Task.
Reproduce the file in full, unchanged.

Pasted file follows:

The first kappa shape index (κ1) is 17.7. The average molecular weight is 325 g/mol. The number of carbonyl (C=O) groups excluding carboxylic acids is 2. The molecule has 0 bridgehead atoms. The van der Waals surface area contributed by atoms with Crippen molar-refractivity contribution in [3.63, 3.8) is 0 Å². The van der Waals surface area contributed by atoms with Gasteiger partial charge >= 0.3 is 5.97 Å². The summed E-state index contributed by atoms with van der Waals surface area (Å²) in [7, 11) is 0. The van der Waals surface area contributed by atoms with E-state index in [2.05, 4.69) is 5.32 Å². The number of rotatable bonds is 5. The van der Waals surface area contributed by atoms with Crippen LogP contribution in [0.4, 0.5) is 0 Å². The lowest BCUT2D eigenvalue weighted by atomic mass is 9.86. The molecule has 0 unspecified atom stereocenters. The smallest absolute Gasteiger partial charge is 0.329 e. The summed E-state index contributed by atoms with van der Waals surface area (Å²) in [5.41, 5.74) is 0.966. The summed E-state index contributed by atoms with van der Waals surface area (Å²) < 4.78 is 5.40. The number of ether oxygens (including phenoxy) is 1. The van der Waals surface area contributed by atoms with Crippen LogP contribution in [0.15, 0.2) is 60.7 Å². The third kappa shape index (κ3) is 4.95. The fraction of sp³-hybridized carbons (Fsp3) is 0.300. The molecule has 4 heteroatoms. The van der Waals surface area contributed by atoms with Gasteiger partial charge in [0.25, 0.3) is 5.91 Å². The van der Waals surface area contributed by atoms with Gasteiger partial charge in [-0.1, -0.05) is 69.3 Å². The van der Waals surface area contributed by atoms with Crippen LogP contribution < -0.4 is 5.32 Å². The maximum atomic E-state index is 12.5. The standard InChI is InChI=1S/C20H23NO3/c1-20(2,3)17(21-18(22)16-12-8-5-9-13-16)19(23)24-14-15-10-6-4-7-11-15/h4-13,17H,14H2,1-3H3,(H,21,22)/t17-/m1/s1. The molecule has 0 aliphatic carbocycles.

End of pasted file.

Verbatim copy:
The first kappa shape index (κ1) is 17.7. The average molecular weight is 325 g/mol. The number of carbonyl (C=O) groups excluding carboxylic acids is 2. The molecule has 0 bridgehead atoms. The van der Waals surface area contributed by atoms with Crippen molar-refractivity contribution in [3.63, 3.8) is 0 Å². The van der Waals surface area contributed by atoms with Gasteiger partial charge >= 0.3 is 5.97 Å². The summed E-state index contributed by atoms with van der Waals surface area (Å²) in [7, 11) is 0. The van der Waals surface area contributed by atoms with E-state index in [2.05, 4.69) is 5.32 Å². The number of rotatable bonds is 5. The van der Waals surface area contributed by atoms with Crippen LogP contribution in [0.4, 0.5) is 0 Å². The lowest BCUT2D eigenvalue weighted by atomic mass is 9.86. The molecule has 0 unspecified atom stereocenters. The smallest absolute Gasteiger partial charge is 0.329 e. The summed E-state index contributed by atoms with van der Waals surface area (Å²) in [5.41, 5.74) is 0.966. The summed E-state index contributed by atoms with van der Waals surface area (Å²) < 4.78 is 5.40. The number of ether oxygens (including phenoxy) is 1. The van der Waals surface area contributed by atoms with Crippen LogP contribution in [0.15, 0.2) is 60.7 Å². The third kappa shape index (κ3) is 4.95. The fraction of sp³-hybridized carbons (Fsp3) is 0.300. The molecule has 4 heteroatoms. The van der Waals surface area contributed by atoms with Gasteiger partial charge in [0.25, 0.3) is 5.91 Å². The van der Waals surface area contributed by atoms with Gasteiger partial charge in [-0.1, -0.05) is 69.3 Å². The van der Waals surface area contributed by atoms with Crippen LogP contribution < -0.4 is 5.32 Å². The maximum atomic E-state index is 12.5. The standard InChI is InChI=1S/C20H23NO3/c1-20(2,3)17(21-18(22)16-12-8-5-9-13-16)19(23)24-14-15-10-6-4-7-11-15/h4-13,17H,14H2,1-3H3,(H,21,22)/t17-/m1/s1. The molecule has 0 aliphatic carbocycles.